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A Content Management System (CMS) provides a straightforward way to maintain a web site, allowing site owners to include interactive features such as article publishing, file uploads and sharing, forums and blogs with a minimum of coding. And a good CMS will also allow extensive customization to the site’s layout and appearance, so it doesn’t end up looking like thousands of other sites built on top of the same code base. Keep reading to find out how you can get a good one without spending a fortune.

TABLE OF CONTENTS:
  1. Choosing an Open-Source Content Management System
  2. How to choose?
  3. Which system?
  4. More Systems
By: Bruce Coker
Rating: starstarstarstarstar / 13
December 15, 2008

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Mambo

Mambo is an award-winning CMS that is ideal for the smaller, less structurally complex site. It is well-established with strong support, and is straightforward to set up and maintain out of the box.

  • Key features: WYSIWYG editing; independent administration interface; layout modification without editing code; menu customization; out-of-the-box PDF printing support.
  • Strengths: Proven robustness; extensive support network; customizability; simplicity of installation through 4-step wizard; good documentation.
  • Weaknesses: Limited security options; lack of workflow tools and version control; cluttered administration interface; inelegance of underlying code makes hacking difficult.

Official site: http://www.mamboserver.com/

Plone

The only one of our recommendations not to be based on PHP, the Python-built Plone CMS is an industrial-strength solution with user-friendly features, excellent scalability and the power of the underlying Zope CMS development platform on which it depends.

  • Key features: Powerful editing tools; full-featured management interface; member development areas; excellent workflow utilities; customizable document "archetypes."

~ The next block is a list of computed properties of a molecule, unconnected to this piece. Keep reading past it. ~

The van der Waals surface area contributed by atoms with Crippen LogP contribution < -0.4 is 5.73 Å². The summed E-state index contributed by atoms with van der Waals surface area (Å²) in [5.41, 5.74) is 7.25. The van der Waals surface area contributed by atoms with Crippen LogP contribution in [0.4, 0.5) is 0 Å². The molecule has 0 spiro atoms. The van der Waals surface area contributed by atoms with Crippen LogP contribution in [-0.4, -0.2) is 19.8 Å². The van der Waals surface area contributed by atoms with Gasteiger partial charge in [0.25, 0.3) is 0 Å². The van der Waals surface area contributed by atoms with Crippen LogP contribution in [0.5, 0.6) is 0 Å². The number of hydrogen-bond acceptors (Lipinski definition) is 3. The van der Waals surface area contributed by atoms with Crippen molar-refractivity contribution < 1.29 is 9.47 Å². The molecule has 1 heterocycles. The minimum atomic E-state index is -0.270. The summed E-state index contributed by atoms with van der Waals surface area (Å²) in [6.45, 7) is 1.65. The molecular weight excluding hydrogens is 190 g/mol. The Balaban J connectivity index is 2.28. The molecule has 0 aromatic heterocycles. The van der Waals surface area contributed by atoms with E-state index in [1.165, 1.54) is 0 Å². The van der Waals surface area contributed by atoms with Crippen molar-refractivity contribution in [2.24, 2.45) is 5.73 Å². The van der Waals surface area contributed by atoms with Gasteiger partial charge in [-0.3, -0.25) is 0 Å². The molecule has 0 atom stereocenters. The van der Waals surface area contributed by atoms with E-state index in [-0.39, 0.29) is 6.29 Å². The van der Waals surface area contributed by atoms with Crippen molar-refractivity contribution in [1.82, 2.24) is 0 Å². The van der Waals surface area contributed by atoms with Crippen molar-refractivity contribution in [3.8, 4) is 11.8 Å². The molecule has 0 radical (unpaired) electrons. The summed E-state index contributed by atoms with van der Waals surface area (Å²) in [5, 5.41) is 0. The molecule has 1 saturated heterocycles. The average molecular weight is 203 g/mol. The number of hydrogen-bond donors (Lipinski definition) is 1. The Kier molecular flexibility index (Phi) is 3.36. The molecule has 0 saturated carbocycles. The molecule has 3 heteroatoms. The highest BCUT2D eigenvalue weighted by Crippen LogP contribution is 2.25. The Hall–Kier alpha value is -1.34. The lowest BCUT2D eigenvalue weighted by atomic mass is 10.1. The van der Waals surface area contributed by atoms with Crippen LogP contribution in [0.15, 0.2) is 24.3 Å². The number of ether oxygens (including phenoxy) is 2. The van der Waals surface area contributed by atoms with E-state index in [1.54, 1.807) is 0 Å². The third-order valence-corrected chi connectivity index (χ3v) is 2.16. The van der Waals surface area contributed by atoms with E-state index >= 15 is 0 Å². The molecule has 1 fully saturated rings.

• Strengths: Accessibility and customizability of templates; scalability; large number of add-on modules; elegant, object-oriented underlying code, simplifying modification; fully featured out-of-the-box; strong support through the Plone Collective
  • Weaknesses: Requires strong knowledge of Python and Zope to get the most from it; steep learning curve due to complex structure.

Official site: http://plone.org/

Conclusion

Ultimately the selection of a suitable CMS will depend on the specific requirements of the organization deploying it and the site it will host. By following a careful process of need assessment and feature comparison, it is possible to identify the system that will best meet those requirements.

Although this may seem like an unnecessarily long-winded process, it's worth bearing in mind the cost and upheaval involved in getting it wrong. The implementation of a CMS is not a trivial business, especially if the goal is to migrate an existing site with all its content into the new system. It is therefore well worth taking the time and trouble to get it right the first time.



 
 
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